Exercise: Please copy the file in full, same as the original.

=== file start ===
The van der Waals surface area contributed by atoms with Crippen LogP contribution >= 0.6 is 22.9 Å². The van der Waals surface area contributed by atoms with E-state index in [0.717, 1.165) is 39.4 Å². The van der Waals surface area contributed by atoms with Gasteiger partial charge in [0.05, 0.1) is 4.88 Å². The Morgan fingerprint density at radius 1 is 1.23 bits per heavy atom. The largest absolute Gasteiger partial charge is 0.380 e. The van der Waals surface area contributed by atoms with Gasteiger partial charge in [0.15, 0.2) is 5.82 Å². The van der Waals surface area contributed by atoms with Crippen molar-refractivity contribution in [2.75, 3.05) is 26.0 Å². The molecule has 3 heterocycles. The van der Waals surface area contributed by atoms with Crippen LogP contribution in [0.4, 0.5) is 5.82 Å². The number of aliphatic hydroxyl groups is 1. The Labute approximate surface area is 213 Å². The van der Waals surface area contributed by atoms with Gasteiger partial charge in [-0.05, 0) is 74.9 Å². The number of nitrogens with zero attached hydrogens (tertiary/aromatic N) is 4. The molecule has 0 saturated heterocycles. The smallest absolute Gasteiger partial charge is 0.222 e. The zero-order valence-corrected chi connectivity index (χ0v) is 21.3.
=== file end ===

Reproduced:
The van der Waals surface area contributed by atoms with Crippen LogP contribution >= 0.6 is 22.9 Å². The van der Waals surface area contributed by atoms with E-state index in [0.717, 1.165) is 39.4 Å². The van der Waals surface area contributed by atoms with Gasteiger partial charge in [0.05, 0.1) is 4.88 Å². The Morgan fingerprint density at radius 1 is 1.23 bits per heavy atom. The largest absolute Gasteiger partial charge is 0.380 e. The van der Waals surface area contributed by atoms with Gasteiger partial charge in [0.15, 0.2) is 5.82 Å². The van der Waals surface area contributed by atoms with Crippen molar-refractivity contribution in [2.75, 3.05) is 26.0 Å². The molecule has 3 heterocycles. The van der Waals surface area contributed by atoms with Crippen LogP contribution in [0.4, 0.5) is 5.82 Å². The number of aliphatic hydroxyl groups is 1. The Labute approximate surface area is 213 Å². The van der Waals surface area contributed by atoms with Gasteiger partial charge in [-0.05, 0) is 74.9 Å². The number of nitrogens with zero attached hydrogens (tertiary/aromatic N) is 4. The molecule has 0 saturated heterocycles. The smallest absolute Gasteiger partial charge is 0.222 e. The zero-order valence-corrected chi connectivity index (χ0v) is 21.3.